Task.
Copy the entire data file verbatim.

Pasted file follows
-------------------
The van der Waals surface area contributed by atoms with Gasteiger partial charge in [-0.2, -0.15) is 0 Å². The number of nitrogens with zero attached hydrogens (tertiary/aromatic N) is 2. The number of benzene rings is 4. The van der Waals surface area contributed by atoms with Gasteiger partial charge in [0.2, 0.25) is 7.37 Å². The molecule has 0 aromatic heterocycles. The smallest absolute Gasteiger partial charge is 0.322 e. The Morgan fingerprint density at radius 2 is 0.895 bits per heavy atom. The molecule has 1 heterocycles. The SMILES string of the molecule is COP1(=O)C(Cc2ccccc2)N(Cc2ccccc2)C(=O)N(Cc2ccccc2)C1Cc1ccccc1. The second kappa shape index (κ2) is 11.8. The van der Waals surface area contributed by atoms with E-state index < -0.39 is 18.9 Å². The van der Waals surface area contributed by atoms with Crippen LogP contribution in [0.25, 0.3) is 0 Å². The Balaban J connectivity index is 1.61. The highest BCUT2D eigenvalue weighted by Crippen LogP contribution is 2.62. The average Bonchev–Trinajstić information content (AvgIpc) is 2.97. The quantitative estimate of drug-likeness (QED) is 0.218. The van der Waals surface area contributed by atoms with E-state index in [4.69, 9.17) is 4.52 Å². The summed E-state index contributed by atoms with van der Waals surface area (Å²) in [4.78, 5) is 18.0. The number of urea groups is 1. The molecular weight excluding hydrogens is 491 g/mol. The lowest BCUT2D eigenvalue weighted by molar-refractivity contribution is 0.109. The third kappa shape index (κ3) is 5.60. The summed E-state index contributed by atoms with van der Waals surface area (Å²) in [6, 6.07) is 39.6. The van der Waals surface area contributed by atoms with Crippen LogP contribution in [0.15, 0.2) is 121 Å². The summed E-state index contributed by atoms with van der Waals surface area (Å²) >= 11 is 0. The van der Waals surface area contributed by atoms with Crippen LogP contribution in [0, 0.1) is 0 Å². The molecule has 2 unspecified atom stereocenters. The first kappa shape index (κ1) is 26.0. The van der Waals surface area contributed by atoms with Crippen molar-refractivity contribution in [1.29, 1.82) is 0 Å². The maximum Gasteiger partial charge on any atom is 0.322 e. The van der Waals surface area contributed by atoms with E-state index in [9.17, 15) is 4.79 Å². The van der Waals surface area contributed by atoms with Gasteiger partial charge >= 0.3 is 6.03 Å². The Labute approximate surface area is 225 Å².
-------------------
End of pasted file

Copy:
The van der Waals surface area contributed by atoms with Gasteiger partial charge in [-0.2, -0.15) is 0 Å². The number of nitrogens with zero attached hydrogens (tertiary/aromatic N) is 2. The number of benzene rings is 4. The van der Waals surface area contributed by atoms with Gasteiger partial charge in [0.2, 0.25) is 7.37 Å². The molecule has 0 aromatic heterocycles. The smallest absolute Gasteiger partial charge is 0.322 e. The Morgan fingerprint density at radius 2 is 0.895 bits per heavy atom. The molecule has 1 heterocycles. The SMILES string of the molecule is COP1(=O)C(Cc2ccccc2)N(Cc2ccccc2)C(=O)N(Cc2ccccc2)C1Cc1ccccc1. The second kappa shape index (κ2) is 11.8. The van der Waals surface area contributed by atoms with E-state index < -0.39 is 18.9 Å². The van der Waals surface area contributed by atoms with Crippen LogP contribution in [0.25, 0.3) is 0 Å². The Balaban J connectivity index is 1.61. The highest BCUT2D eigenvalue weighted by Crippen LogP contribution is 2.62. The average Bonchev–Trinajstić information content (AvgIpc) is 2.97. The quantitative estimate of drug-likeness (QED) is 0.218. The van der Waals surface area contributed by atoms with E-state index in [4.69, 9.17) is 4.52 Å². The summed E-state index contributed by atoms with van der Waals surface area (Å²) in [4.78, 5) is 18.0. The number of urea groups is 1. The molecular weight excluding hydrogens is 491 g/mol. The lowest BCUT2D eigenvalue weighted by molar-refractivity contribution is 0.109. The third kappa shape index (κ3) is 5.60. The summed E-state index contributed by atoms with van der Waals surface area (Å²) in [6, 6.07) is 39.6. The van der Waals surface area contributed by atoms with Crippen LogP contribution in [0.15, 0.2) is 121 Å². The summed E-state index contributed by atoms with van der Waals surface area (Å²) >= 11 is 0. The van der Waals surface area contributed by atoms with Crippen LogP contribution in [0, 0.1) is 0 Å². The molecule has 2 unspecified atom stereocenters. The first kappa shape index (κ1) is 26.0. The van der Waals surface area contributed by atoms with Crippen molar-refractivity contribution in [1.29, 1.82) is 0 Å². The maximum Gasteiger partial charge on any atom is 0.322 e. The van der Waals surface area contributed by atoms with E-state index in [9.17, 15) is 4.79 Å². The van der Waals surface area contributed by atoms with Gasteiger partial charge >= 0.3 is 6.03 Å². The Labute approximate surface area is 225 Å².